Charles Lindbergh may have been known as a legendary pilot but he was also a Nazi sympathizer and spokesperson for the America First Committee.

Fallen Hero

In 1935, after enduring a three-year ordeal involving the kidnapping and murder of their first born son and the trial of the man accused of committing the crime, Charles and Anne Morrow Lindbergh chose to flee the country that had made them national icons. Charles, whose battles with the media over issues of privacy were long-standing, confided to a friend that, “We Americans are a primitive people. …Americans seem to have little respect for the law or the rights of others.” The Lindberghs found sanctuary in the English countryside. Two years later, they moved again, this time to a tiny island off the northwest coast of France. One reason for their choice of locales was so Charles could work more closely with Dr. Alexis Carrel, a Nobel-pr… Continue Reading (7 minute read)

13 thoughts on “Charles Lindbergh may have been known as a legendary pilot but he was also a Nazi sympathizer and spokesperson for the America First Committee.”

  1. Yorkies4Ever

    After Lindbergh died it came out that he had a second family in Germany (three kids)

  2. BaatNiet

    Henry Ford traveled in similar circles I believe. Would not be surprised to learn it was a common type of sentiment back then in corporate environments.

  3. Woodentit_B_Lovely

    Lindbergh Baby kidnapper, Hauptmann’s connections to the German American Bund can’t have been a coincidence

  4. PM_ME_UR_TRIVIA

    Also, this dude had three mistresses in Germany whom he visited a couple times a year. Two of them sisters. Making it likely he not only completed the first transatlantic flight but also the first transatlantic booty call.

  5. lurkingninja

    Bill Bryson’s book One Summer discusses this. I would highly recommend it. One of his better books imo.

  6. Ebiker507

    One of the little-known facts about Lindbergh is that he managed to tour the Pacific front in WWII and flew 50 combat missions against the Japanese, as a civilian.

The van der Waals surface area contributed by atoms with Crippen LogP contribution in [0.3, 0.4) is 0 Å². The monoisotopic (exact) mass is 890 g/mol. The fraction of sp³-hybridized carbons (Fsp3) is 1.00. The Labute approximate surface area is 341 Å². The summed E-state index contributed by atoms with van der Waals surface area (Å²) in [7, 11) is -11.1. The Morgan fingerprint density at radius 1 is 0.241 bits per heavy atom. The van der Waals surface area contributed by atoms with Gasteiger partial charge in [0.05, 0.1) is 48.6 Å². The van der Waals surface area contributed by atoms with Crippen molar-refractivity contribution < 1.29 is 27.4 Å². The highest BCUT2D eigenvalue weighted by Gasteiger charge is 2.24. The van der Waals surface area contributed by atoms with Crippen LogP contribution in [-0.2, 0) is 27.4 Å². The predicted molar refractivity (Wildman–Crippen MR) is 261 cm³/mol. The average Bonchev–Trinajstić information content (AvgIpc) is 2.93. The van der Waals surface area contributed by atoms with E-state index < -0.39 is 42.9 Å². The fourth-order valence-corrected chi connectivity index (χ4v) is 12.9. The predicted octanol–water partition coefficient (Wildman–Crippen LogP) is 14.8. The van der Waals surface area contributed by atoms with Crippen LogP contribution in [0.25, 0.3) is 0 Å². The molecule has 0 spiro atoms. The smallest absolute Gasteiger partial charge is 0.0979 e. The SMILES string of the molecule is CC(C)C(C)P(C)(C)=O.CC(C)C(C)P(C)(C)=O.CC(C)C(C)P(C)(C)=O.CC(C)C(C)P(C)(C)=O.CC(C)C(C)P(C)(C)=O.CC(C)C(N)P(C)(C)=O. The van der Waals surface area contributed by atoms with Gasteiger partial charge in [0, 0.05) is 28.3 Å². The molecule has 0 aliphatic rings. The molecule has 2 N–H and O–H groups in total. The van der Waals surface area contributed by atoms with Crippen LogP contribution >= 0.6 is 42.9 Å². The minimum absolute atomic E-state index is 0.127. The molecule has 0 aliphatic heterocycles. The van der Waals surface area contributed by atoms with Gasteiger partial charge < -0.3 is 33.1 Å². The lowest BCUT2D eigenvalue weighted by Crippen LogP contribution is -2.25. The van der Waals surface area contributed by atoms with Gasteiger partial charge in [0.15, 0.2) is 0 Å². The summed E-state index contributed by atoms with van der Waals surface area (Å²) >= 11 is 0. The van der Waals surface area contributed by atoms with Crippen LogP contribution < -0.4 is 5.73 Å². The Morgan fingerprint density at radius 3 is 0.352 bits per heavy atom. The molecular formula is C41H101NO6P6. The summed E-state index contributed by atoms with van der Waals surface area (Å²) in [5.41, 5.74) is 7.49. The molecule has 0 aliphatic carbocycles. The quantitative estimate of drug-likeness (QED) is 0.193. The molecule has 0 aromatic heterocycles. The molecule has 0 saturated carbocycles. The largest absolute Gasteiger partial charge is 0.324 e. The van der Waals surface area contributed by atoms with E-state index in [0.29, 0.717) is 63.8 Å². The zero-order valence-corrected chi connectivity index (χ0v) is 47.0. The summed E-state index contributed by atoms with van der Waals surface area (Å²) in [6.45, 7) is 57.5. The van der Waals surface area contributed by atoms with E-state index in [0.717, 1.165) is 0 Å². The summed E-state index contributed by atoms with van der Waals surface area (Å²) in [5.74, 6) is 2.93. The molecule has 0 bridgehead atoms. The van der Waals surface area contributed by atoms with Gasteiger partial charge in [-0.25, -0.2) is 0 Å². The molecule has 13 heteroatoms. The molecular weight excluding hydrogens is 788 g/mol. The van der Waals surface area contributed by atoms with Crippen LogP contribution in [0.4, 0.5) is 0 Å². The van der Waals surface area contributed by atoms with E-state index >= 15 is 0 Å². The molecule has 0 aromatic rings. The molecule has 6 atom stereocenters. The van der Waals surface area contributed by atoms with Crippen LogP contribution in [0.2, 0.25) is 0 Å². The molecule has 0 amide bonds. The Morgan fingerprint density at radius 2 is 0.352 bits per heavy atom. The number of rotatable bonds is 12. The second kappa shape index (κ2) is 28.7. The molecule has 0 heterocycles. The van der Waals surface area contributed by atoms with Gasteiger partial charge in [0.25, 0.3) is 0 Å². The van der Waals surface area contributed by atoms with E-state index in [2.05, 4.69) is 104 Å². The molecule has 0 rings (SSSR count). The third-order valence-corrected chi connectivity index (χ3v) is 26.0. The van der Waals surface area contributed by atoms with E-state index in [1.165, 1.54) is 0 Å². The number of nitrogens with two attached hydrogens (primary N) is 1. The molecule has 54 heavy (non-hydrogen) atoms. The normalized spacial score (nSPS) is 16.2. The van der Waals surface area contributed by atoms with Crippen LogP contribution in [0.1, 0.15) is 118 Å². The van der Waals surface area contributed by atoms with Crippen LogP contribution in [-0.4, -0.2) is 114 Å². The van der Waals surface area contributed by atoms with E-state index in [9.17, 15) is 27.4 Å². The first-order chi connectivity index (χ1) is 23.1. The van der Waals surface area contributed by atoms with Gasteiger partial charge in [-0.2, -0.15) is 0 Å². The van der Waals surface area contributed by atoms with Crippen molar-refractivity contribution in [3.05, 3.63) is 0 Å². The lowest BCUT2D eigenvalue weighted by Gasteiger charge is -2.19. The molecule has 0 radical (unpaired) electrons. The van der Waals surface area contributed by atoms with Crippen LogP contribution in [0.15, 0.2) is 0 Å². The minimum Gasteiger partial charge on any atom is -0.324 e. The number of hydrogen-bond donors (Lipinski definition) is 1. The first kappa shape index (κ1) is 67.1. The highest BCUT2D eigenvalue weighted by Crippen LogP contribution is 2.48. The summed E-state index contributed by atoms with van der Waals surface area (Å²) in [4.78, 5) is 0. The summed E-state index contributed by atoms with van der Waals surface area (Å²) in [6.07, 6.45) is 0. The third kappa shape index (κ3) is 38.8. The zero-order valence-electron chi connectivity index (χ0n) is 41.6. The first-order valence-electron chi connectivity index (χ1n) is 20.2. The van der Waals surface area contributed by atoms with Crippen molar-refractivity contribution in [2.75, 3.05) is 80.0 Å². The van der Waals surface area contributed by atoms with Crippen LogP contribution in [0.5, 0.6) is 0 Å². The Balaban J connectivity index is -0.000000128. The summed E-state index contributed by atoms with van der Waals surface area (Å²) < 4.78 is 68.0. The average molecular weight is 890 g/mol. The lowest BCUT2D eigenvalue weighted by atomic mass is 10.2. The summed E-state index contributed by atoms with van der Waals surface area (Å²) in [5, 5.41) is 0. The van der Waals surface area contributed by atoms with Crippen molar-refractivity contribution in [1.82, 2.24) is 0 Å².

7. idontknowmaybenot

    Have you seen the plot against America on HBO? Check it out.

  8. greed-man

    After the onset of WW II in 1939, Texaco’s CEO, Torkild Rieber, an admirer of Hitler, hired pro-Nazi assistants who cabled Berlin “coded information about ships leaving New York for Britain and what their cargoes were.” This espionage easily enabled Hitler to destroy the ships. In 1940, Rieber was forced to resign when his connections with German Nazism, and his illegal supply of oil to the fascist forces during the Spanish Civil War were made public.

  9. SnowshoeTaboo

    The Plot Against America is a very good mini series that showed what might have happened if this treasonous prick would have been listened to by more than the normal amount of idiots.

  10. adventurelandlady

    He is one person from history I loathe. Usually when I tell people they think maybe I shouldn’t hold a grudge, but he is the worst!

  11. notagoodboye

    Up until the beginning of the war, when he fell in line with everyone else and denounced them.

    Remember, in the 30’s, Hitler was seen as a good thing for Germany, and a strong leader.

  12. ParevArev

    America First…hmmm, where have I heard that before?

  13. micfrachi59

    I’ve known this since I was a child. The US needs to rewrite their history books.

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